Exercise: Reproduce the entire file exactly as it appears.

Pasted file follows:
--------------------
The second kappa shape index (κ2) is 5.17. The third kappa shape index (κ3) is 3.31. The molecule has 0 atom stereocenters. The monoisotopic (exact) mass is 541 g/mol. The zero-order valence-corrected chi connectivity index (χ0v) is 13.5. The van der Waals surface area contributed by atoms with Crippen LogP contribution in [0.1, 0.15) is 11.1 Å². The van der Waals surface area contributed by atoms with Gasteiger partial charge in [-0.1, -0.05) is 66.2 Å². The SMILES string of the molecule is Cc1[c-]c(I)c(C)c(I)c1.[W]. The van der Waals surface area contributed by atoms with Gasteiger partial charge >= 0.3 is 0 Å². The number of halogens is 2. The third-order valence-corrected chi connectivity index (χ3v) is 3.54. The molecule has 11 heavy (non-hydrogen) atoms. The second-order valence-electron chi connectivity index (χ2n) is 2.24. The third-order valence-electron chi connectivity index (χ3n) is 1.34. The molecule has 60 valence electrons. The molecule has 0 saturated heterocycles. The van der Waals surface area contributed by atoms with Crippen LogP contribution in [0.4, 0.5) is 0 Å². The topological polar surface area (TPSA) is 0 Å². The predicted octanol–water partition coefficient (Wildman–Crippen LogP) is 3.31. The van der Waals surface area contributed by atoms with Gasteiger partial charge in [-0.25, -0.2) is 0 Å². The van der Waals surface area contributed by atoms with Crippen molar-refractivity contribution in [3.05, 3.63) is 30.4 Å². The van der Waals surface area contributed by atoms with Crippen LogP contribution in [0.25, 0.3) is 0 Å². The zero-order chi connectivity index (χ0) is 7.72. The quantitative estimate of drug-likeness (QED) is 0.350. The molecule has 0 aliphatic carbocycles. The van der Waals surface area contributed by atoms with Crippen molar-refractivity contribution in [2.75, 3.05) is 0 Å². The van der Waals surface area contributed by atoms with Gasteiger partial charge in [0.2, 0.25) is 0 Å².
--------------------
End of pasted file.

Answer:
The second kappa shape index (κ2) is 5.17. The third kappa shape index (κ3) is 3.31. The molecule has 0 atom stereocenters. The monoisotopic (exact) mass is 541 g/mol. The zero-order valence-corrected chi connectivity index (χ0v) is 13.5. The van der Waals surface area contributed by atoms with Crippen LogP contribution in [0.1, 0.15) is 11.1 Å². The van der Waals surface area contributed by atoms with Gasteiger partial charge in [-0.1, -0.05) is 66.2 Å². The SMILES string of the molecule is Cc1[c-]c(I)c(C)c(I)c1.[W]. The van der Waals surface area contributed by atoms with Gasteiger partial charge >= 0.3 is 0 Å². The number of halogens is 2. The third-order valence-corrected chi connectivity index (χ3v) is 3.54. The molecule has 11 heavy (non-hydrogen) atoms. The second-order valence-electron chi connectivity index (χ2n) is 2.24. The third-order valence-electron chi connectivity index (χ3n) is 1.34. The molecule has 60 valence electrons. The molecule has 0 saturated heterocycles. The van der Waals surface area contributed by atoms with Crippen LogP contribution in [0.4, 0.5) is 0 Å². The topological polar surface area (TPSA) is 0 Å². The predicted octanol–water partition coefficient (Wildman–Crippen LogP) is 3.31. The van der Waals surface area contributed by atoms with Gasteiger partial charge in [-0.25, -0.2) is 0 Å². The van der Waals surface area contributed by atoms with Crippen molar-refractivity contribution in [3.05, 3.63) is 30.4 Å². The van der Waals surface area contributed by atoms with Crippen LogP contribution in [0.25, 0.3) is 0 Å². The zero-order chi connectivity index (χ0) is 7.72. The quantitative estimate of drug-likeness (QED) is 0.350. The molecule has 0 aliphatic carbocycles. The van der Waals surface area contributed by atoms with Crippen molar-refractivity contribution in [2.75, 3.05) is 0 Å². The van der Waals surface area contributed by atoms with Gasteiger partial charge in [0.2, 0.25) is 0 Å².